Steve is at a conference in Miami this week. He was promoted this winter and will be doing more of this. Putting on a tie and schmoozing with people in the industry is not his strong suit, so I gave him some pointers for conversation starters.
When you’re at a business conference, you don’t want to talk too much about work, so what do you talk about? You look for commonalities and ask for advice. For example, you can say that we want to get a spot by a lake this year, but you don’t know where to go. Where would they suggest? If they have a kid in college, you can compare stories. You store little details about the person in a mental folder – their partner’s name, the age of their kids, some story they shared about their parent’s illness — and then ask about it. You ask questions, even if you don’t care about their answers, just to keep the conversation going.
When you’re married for a long time, each person develops their strong suits and lets the other person carry their weaknesses. Because Steve’s sense of direction is so good, he drives everywhere and I can’t get anywhere on my own anymore. And because I’m good at the chit-chat stuff, I’m the talker when we go to cocktail parties. But he’s at the conference on his own now, so he’s got to work on this skills that he never had to develop.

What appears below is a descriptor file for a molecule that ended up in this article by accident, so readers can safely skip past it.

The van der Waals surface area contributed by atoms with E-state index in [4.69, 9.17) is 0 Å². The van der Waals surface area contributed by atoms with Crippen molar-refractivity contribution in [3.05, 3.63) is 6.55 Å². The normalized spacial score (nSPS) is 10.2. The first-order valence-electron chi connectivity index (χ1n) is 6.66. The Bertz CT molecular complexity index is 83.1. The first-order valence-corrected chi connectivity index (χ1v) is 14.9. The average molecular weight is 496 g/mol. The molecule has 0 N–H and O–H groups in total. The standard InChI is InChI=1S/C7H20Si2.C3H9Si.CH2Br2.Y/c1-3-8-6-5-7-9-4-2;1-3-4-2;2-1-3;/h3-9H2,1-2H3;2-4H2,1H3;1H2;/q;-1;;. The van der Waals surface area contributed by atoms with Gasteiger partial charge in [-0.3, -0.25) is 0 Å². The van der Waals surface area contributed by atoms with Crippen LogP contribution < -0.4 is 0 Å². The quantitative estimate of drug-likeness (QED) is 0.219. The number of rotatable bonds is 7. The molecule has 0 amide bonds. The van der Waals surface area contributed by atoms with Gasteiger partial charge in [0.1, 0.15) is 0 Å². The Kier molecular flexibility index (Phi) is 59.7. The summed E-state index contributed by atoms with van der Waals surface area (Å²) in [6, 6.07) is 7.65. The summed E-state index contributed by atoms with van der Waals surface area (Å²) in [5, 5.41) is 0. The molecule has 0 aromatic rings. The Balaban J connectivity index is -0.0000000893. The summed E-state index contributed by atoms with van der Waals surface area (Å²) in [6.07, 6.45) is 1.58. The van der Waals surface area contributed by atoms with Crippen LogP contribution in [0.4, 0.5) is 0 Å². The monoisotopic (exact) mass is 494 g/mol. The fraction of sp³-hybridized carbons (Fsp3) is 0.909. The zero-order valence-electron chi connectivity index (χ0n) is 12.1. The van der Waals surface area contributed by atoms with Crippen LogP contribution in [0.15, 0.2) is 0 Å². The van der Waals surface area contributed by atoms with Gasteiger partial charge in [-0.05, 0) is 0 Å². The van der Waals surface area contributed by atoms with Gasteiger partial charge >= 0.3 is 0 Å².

Ian’s last remaining autism challenge is social skills. He’s outgrown just about every other issue, but he still can’t maintain a conversation and is often inappropriate. Yesterday, when we were at the podiatrist to get new orthotics for his flat feet, he insisted on calling the doctor by his first name. He was having a little trouble with a bully the week before and he couldn’t understand why the kid was purposely saying things to annoy him.
So, Ian goes to social skills therapy on Wednesdays and will attend a social skills camp over the summer. He has an aide at school that makes sure that he’s saying the right things. Even with all this help, he has no friends and will probably struggle his whole life with interacting with other people.
And I’ve learned a ton by taking him to all this therapy over the years. One thing that I’ve learned is that a whole of neurotypical people suck at social skills, too. It’s one thing to say the wrong thing occasionally. We all do that. But lots of people struggle with more basic skills, like putting themselves in another person’s shoes to understand their motivations. Or knowing how to make another person more comfortable and relax to tell you their secrets. Lots of people don’t know how to do that.
I sometimes think about writing a book for non-autistic people about the art of chit-chat.